Triko Clothing: The Art of Life

Triko Clothing: The Art of Life

by Navani Otero

When Hector Estrada immigrated to America for college, his plan was just to go to school, get a degree and return home to Puerto Rico. Who knew years later he would not only still be a New York resident, but also be responsible for recreating urban wear?

Even before graduating from college, Estrada landed a job with Ecko and continued to work with other major fashion labels after.  It got to the point around 2001 when all major clothing lines were asking him to design similar threads. Estrada soon felt a responsibility to switch things up in the game. If he felt like fashion was getting mundane, he figured a lot of other people did too. Estrada then had the means to start his own line. Hence, Triko Clothing was born: a socially conscious line for the progressive, eclectic individual. The catalog contains s a wide range of men’s clothing, including t-shirts, button down shirts, track jackets, hoodies, sweaters, swimming trunks, denim, and trousers.

Triko distinguishes itself from other brands by staying true to itself. Estrada is very environmentally conscious and reflects that in his line by using sustainable materials, such as coconut buttons, bamboo buttons, and organic cotton. Also, Triko partners with organizations like PBS for their “Tell the children the truth” campaign. “We think they are doing a good job of educating people and broadcasting materials that other stations won’t, therefore giving people a broader vision of what the world is. I feel the right information is the key towards people becoming more educated and more tolerant of each other,” explains Hector.

Another group that Triko represents on their clothing and donates exclusively to is the Defenders of Wildlife. Estrada was drawn to this organization because he felt they make it easy for people to become environmental activists right from a computer.  Currently, the Panda tee from Triko Clothing is one of the most popular spring items. Details include the number 1600 stitched repeatedly throughout the shirt, representing that there are only 1600 pandas left in the world.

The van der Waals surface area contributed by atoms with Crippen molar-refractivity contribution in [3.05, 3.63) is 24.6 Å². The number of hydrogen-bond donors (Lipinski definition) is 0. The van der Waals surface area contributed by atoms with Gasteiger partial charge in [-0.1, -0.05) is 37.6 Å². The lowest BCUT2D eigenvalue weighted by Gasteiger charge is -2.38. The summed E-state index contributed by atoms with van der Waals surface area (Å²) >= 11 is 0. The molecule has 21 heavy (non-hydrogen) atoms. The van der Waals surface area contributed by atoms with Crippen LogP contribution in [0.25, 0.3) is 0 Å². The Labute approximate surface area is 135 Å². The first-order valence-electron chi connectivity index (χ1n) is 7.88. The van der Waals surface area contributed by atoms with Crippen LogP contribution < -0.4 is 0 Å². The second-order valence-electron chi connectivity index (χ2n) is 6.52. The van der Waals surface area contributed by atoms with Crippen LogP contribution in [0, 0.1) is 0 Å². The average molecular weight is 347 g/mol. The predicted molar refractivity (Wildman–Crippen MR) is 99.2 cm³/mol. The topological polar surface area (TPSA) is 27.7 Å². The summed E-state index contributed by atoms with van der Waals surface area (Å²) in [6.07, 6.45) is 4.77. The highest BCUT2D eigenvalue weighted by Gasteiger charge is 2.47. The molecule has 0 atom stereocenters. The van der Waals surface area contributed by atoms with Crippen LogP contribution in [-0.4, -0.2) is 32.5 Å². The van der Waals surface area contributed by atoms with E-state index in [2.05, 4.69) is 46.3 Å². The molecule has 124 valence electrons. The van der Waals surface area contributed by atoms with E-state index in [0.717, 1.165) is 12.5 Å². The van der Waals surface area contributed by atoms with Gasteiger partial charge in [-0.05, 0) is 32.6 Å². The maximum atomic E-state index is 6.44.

Although the man behind Triko is Latino, he is careful not to have his line pigeon holed. If you look at the impressive range of people that have been seen in his clothes from the Black Eyed Peas, Chris Brown,  Daddy Yankee, and Tego Calderon to name a few, you’ll see Triko is not targeted to any specific “market.”  Instead Estrada describes his customers as “People who are not afraid to express themselves, or wear what they like, regardless of where it comes from. I always tell people that my customer has a wide range of music in his iPod. My customer is always looking for a way to elevate himself and raise his sophistication level.”

We are looking forward to Triko growing and expanding with a women’s line, which will be available as soon as August 1. For those who have aspirations of starting their own clothing line, Estrada advises: “You have to love fashion and educate yourself on fashion. Just because you buy clothes and wear clothes, doesn’t mean you know fashion. Above all, you have to really, really want it.”

For more information on Triko and where to buy, click here.

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